So active minds, people who might otherwise have become chemists, economists, even poets, gravitated to mathematics. Mathematics departments and classrooms became centers for a silent rejection of totalitarian values. The social lives of mathematicians, math educators, and math students, were also their professional lives, a subculture within the Soviet system. And like any subculture, it strove to reproduce itself. Research mathematicians and graduate students found common cause with teacher and pre-college students, in math circles, summer camps, and competitions. A rich literature of advanced mathematics from an elementary standpoint developed, authored by some of the country’s most prominent researchers. The Anneli Lax New Mathematical Library is an example of American borrowings from this culture, as is the more recent flourishing of math circles in the US. This passion for mathematics, a love of thinking about the subject, is a strong aspect of East European culture.
I have left out here many more mathematical cultures. The venerable mathematical traditions of South India, the current stirrings in Latin America, the vibrant mathematical culture of Western Europe, all deserve more note than this margin will allow. And the continent of Africa is a giant just beginning to feel its strength. In my work there, I find active young minds, and programs just starting to develop them. This second most populous continent has only begun to offer the benefits to mankind that it surely will in future.
This description of ‘three cultures’ can be read as a set of stereotypes. Like all stereotypes, they contain some truth. But like all stereotypes, they cannot be applied to individual cases. There are certainly creative Asians, passionate Americans, and schools in Eastern Europe that reach all their students with deep and important mathematics. The point is that each of these stereotypes describes a strength of the culture, an area from with others can learn. I hope we continue to learn.
Frank, Tibor. (2007). The social construction of Hungarian genius (1867-1930). Background paper for the conference on John von Neumann, organized by the Princeton Institute for International & Regional Studies and the John Templeton Foundation, The Witherspoon Institute, Princeton, NJ. October 5-6, 2007.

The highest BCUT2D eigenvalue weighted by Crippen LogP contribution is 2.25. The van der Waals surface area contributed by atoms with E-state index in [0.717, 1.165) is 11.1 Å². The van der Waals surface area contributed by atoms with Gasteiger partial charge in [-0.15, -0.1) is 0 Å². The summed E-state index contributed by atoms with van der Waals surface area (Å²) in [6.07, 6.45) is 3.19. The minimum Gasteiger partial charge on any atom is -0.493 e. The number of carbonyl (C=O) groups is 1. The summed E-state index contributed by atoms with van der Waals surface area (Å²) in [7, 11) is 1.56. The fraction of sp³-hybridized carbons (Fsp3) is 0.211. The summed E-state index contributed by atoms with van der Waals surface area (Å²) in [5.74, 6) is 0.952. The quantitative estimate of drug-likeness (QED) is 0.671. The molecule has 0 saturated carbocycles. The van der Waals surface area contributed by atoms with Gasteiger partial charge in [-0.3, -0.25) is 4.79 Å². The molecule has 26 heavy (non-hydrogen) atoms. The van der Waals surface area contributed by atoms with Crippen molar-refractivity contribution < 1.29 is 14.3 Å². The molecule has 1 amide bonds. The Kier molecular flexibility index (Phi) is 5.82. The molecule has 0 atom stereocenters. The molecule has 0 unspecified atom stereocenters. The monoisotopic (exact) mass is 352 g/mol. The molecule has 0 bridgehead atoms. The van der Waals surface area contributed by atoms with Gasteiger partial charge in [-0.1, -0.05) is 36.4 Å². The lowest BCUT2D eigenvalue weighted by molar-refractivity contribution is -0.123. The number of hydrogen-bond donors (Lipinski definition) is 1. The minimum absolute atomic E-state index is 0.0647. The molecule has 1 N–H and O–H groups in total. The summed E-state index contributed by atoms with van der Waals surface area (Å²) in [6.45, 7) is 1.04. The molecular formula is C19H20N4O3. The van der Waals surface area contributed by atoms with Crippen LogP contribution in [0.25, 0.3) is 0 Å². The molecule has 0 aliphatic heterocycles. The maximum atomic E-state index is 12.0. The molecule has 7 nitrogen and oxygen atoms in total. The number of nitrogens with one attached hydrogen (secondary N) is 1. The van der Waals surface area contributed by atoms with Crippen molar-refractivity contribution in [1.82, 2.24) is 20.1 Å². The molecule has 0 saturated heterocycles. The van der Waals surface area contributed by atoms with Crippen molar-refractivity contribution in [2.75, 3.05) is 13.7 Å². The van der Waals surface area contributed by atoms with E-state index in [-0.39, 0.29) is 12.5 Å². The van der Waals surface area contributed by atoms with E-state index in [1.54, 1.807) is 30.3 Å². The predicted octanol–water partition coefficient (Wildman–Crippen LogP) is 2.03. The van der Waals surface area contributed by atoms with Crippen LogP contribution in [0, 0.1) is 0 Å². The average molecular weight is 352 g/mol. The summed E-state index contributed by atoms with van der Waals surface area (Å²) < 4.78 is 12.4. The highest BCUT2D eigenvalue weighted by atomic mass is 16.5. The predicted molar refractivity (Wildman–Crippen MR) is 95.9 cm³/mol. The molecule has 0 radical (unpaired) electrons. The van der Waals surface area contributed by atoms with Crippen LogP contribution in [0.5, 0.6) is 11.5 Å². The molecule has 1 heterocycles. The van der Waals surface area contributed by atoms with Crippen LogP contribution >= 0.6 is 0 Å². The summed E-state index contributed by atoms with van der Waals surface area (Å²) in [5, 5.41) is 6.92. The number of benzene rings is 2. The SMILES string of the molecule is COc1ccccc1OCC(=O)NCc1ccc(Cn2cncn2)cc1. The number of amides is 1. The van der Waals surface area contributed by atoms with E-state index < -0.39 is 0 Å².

Gallup (2019) Creativity in Learning. https://www.gallup.com/education/267449/creativity-learning-transformative-technology-gallup-report-2019.aspx
Leung, Frederick K.S. (2017) “Making Sense of Mathematics Achievement in East Asia: Does Culture Really Matter?”, in Gabriele Kaiser (ed.), Proceedings of the 13th International Congress on Mathematical Education, ICME-13, 201-218. https://link.springer.com/book/10.1007/978-3-319-62597-3#author-1-0
MATFUND Foundation (n.d.) What is KöMaL? http://www.komal.hu/info/miazakomal.e.shtml
Ministry of Education, Culture, Sports, Science and Technology (2023) “Encouraging Zest for Living”, in Priorities and Prospects for a Lifelong Learning Society: Increasing Diversification and Sophistication, Chapter 3, Section 3, Notice from the Ministry of Education, Culture, Sports, Science and Technology, May 25, 2023 (in Japanese). https://www.mext.go.jp/b_menu/hakusho/html/hpae199601/hpae199601_2_042.html
Mori, Lynsey Helen (2023) “Having a Zest for Life: SEL in Japan”, in Exploring Social Emotional Learning in Diverse Academic Settings, Regina Rahimi, Delores Liston, Eds., 102-125. https://www.igi-global.com/chapter/having-a-zest-for-life/321384
Mullis, Ina V. S., Martin, Michael O., Foy, Pierre, Kelly, Dana L., Fishbein, Bethany. (2020) Timss 2019 International Results in Mathematics And Science, Lynch School of Eucation and Human Deelopmnet, Boston College and International Assiciation for the Evaluation of Educational Achievement, Boston, chrome-extension://efaidnbmnnnibpcajpcglclefindmkaj/https://www.iea.nl/sites/default/files/2020-12/TIMSS-2019-International-Results-in-Mathematics-and-Science_0.pdf
Saad, Lydia (2019). “Teachers Who Promote Creativity See Educational Results”, in Gallup Blog, October 28, 2019. https://news.gallup.com/opinion/gallup/245600/teachers-promote-creativity-educational-results.aspx
Saul, Mark (1992) “Love Among the Ruins: The Education of High-Ability Mathematics Students in the USSR,” in Focus, Vol. 12, No. 1, February, 1992.
_______ (2003) “Mathematics in a Small Place: Notes on the Mathematics of Romania and Bulgaria”, in AMS Notices, May, 2003, 561-565;
_______ and Fomin, Dmitri (2017) “Russian Traditions in Mathematics Education and Russian Mathematical Contests” (with D. Fomin), in Russian Mathematics Education: History and World Significance. Edited by Alexander Karp and Bruce R Vogeli. Singapore: World Scientific, 2010. Translated into Russian as российские традиции в математическом образовании и российские математичес кие соревновании, in российское математическое образование, Москва, мгпу, 2017, p. 209;
_______ (2022) “Russian influences on American mathematics education after 1991: historical roots of changes in extracurricular programs” in Zeitschrift fur Didaktik in Mathematics, 53(7), 1605-1616, DOI 10.1007/s11858-021-01293-8;